Occupy Wall Street has a great new answer to all the doubters who ripped on them over the past year for not having a specific enough plan.
It took a while, but a new offshoot group that grew out of Occupy called Strike Debt has a highly specific, highly brilliant plan for how to improve the lot of the 99%: It’s called Rolling Jubilee, and it’s basically a crowd-funding campaign to buy up big swaths of people’s debt and simply cancel it. It’s sort of like the economic equivalent of buying slaves to free them.
Here’s how it works: All kinds of debt, from student loans to credit card to mortgages, are sold by the people who originally made the loans to collectors eager for the chance to take the interest payments on those loans for years to come. Loans get bundled into big groups and sold as securities on the open market. Rolling Jubilee will raise money through crowd-funding and use that money to buy bundled loans like any other institution—but once they own the debt, rather than collecting on it they’ll simply cancel it.
You’ve probably heard of a simliar thing happening when Freddie Mac and Fannie Mae buy mortgages from banks or debt collectors buy debt from credit card companies—one day in the mail you get a notice saying, Your debt is now owned by this guy—please keep paying. In this case, however, you’d get a note saying, Your debt is now owned by Strike Debt, and they’ve voided it—your balance is now $0.
Sound too good to be true? Well, there are a couple ways this doesn’t work: First, you can’t ask the Rolling Jubilee to please personally pay off your student loan. The Jubilee will be buying securitized debt bundles just like other institutions, which means they’re not targeting individual loans. Incidentally, the individuals paying these loans have no idea that they’ve been “bundled.” So while you may choose to donate to the Rolling Jubilee there is no guarantee that it’ll personally benefit you.
There’s also some doubt as to whether banks will be willing to sell loans to the Rolling Jubilee. Business Insider cites an example from the mortgage industry in which banks as well as Freddie Mac were unwilling to sell mortgages to people not planning to collect on them.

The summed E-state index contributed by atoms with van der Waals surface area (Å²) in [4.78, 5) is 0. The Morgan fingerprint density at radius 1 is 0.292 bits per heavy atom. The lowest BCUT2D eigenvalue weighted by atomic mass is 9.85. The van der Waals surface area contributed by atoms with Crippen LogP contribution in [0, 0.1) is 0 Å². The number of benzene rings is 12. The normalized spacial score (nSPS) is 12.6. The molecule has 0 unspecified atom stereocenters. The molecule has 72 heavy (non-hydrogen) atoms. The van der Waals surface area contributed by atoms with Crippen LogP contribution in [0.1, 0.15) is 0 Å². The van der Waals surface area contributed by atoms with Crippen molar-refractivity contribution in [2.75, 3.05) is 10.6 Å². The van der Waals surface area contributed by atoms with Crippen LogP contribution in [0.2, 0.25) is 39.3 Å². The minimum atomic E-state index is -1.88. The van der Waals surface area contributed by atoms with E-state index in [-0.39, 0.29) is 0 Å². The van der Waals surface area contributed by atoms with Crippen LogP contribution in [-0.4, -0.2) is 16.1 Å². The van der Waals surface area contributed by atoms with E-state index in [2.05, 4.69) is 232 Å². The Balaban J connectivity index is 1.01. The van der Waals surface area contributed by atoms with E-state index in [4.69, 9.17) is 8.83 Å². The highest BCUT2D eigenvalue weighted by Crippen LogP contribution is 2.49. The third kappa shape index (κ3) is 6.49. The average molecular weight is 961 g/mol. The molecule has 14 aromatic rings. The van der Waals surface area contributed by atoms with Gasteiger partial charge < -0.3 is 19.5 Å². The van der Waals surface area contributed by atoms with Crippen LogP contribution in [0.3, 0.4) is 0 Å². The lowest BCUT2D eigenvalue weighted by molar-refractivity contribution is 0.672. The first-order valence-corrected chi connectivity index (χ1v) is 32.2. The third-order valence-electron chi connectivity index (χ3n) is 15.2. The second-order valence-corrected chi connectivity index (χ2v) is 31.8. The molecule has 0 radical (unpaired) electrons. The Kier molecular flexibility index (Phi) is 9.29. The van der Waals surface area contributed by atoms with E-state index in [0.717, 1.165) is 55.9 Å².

But if there’s one thing we know about banks it’s that they tend to buy and sell all kind of sketchy stuff. If they can get their asking price for bundle of loans, there’s no reason to think they’d be constitutionally unwilling to sell them to the Rolling Jubilee—it’d go against everything they stand for.
So while donating to the Jubilee may not help you specifically, it will probably help someone. And it may well help you—it’s like a lottery. And the best part: every dollar they raise has a huge multiplier effect. If you have $10,000 in student loan debt, by the time you pay it off over a number of years with the interest factored in you might actually pay $30,000, not $10,000. The project doesn’t even officially kick off until November 15, and they’ve already raised $93,000 to cancel $1,877,000 worth of debt over the life of the loans.
And we’ve all seen how powerful crowd-funding can be when it rallies around a common cause. A fundraising drive for Karen Klein, the bullied school bus monitor, this summer raised $683,000 for one person. If Rolling Jubilee raised that amount it’d erase $20 million in debt for individuals.
And aside from the positive of debt relief, the Guardian points out the other benefit here is that newly debt-free people will have new spending power, and their increased spending will boost the economy.
I donated a small amount to Barack Obama’s campaign in 2008 but I didn’t this year—it just disgusted me too much to watch billions of our hard-earned dollars pile up just to broadcast attack ads back in our faces. After the last four years, it seemed there must be something better to spend our money on. I’ve decided to donate what I didn’t to the Obama campaign this year to Rolling Jubilee. If the amount raised for Obama’s re-election campaign is matched by Rolling Jubilee, it’ll erase more than $30 billion in consumer debt and who knows what kind of economic growth it’d kickstart.
Brilliant plan, right? And the best part, it’s totally non-political, non partisan, and it doesn’t require Congress to pass any new regulations. It’s a people’s bailout, and the idea is to harness the power of people to impact the economy at a large scale, rather than depending on the government. It might have taken a while, but OWS has answered with a plan, and their plan kicks ass.
What do you think, ONTD_P?